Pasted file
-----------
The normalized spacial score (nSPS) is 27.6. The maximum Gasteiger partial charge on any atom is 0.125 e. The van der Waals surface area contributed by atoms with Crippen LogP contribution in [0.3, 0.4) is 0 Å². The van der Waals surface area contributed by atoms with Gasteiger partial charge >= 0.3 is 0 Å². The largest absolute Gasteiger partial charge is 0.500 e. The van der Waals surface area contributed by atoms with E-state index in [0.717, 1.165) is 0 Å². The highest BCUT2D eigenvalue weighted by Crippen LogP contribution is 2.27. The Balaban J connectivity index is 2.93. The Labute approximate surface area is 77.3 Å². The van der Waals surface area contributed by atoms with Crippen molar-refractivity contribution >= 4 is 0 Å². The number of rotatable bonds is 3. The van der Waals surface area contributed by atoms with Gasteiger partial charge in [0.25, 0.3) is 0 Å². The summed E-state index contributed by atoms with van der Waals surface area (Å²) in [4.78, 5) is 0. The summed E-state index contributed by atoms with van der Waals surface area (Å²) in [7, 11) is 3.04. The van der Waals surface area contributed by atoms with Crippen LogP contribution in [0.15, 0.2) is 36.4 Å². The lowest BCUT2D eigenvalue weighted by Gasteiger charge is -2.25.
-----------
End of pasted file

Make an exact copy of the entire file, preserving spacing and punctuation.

The normalized spacial score (nSPS) is 27.6. The maximum Gasteiger partial charge on any atom is 0.125 e. The van der Waals surface area contributed by atoms with Crippen LogP contribution in [0.3, 0.4) is 0 Å². The van der Waals surface area contributed by atoms with Gasteiger partial charge >= 0.3 is 0 Å². The largest absolute Gasteiger partial charge is 0.500 e. The van der Waals surface area contributed by atoms with E-state index in [0.717, 1.165) is 0 Å². The highest BCUT2D eigenvalue weighted by Crippen LogP contribution is 2.27. The Balaban J connectivity index is 2.93. The Labute approximate surface area is 77.3 Å². The van der Waals surface area contributed by atoms with Crippen molar-refractivity contribution >= 4 is 0 Å². The number of rotatable bonds is 3. The van der Waals surface area contributed by atoms with Gasteiger partial charge in [0.25, 0.3) is 0 Å². The summed E-state index contributed by atoms with van der Waals surface area (Å²) in [4.78, 5) is 0. The summed E-state index contributed by atoms with van der Waals surface area (Å²) in [7, 11) is 3.04. The van der Waals surface area contributed by atoms with Crippen LogP contribution in [0.15, 0.2) is 36.4 Å². The lowest BCUT2D eigenvalue weighted by Gasteiger charge is -2.25.